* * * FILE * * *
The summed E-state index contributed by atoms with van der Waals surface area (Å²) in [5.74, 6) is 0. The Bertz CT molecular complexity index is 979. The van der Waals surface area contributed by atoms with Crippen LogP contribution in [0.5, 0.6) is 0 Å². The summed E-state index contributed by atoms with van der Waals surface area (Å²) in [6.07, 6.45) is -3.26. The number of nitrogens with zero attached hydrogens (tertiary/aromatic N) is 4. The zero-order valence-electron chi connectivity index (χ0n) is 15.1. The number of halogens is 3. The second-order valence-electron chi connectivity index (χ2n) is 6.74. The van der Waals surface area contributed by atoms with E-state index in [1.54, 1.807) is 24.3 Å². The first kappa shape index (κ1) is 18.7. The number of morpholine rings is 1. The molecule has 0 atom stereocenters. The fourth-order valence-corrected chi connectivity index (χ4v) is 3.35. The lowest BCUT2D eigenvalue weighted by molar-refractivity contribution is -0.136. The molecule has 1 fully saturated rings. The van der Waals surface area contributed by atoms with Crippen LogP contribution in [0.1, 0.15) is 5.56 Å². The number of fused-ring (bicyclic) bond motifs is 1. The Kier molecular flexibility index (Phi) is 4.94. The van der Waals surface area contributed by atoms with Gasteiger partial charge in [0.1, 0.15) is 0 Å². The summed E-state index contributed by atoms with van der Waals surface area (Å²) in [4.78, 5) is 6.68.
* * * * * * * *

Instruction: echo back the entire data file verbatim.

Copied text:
The summed E-state index contributed by atoms with van der Waals surface area (Å²) in [5.74, 6) is 0. The Bertz CT molecular complexity index is 979. The van der Waals surface area contributed by atoms with Crippen LogP contribution in [0.5, 0.6) is 0 Å². The summed E-state index contributed by atoms with van der Waals surface area (Å²) in [6.07, 6.45) is -3.26. The number of nitrogens with zero attached hydrogens (tertiary/aromatic N) is 4. The zero-order valence-electron chi connectivity index (χ0n) is 15.1. The number of halogens is 3. The second-order valence-electron chi connectivity index (χ2n) is 6.74. The van der Waals surface area contributed by atoms with E-state index in [1.54, 1.807) is 24.3 Å². The first kappa shape index (κ1) is 18.7. The number of morpholine rings is 1. The molecule has 0 atom stereocenters. The fourth-order valence-corrected chi connectivity index (χ4v) is 3.35. The lowest BCUT2D eigenvalue weighted by molar-refractivity contribution is -0.136. The molecule has 1 fully saturated rings. The van der Waals surface area contributed by atoms with Crippen LogP contribution in [0.1, 0.15) is 5.56 Å². The number of fused-ring (bicyclic) bond motifs is 1. The Kier molecular flexibility index (Phi) is 4.94. The van der Waals surface area contributed by atoms with Gasteiger partial charge in [0.1, 0.15) is 0 Å². The summed E-state index contributed by atoms with van der Waals surface area (Å²) in [4.78, 5) is 6.68.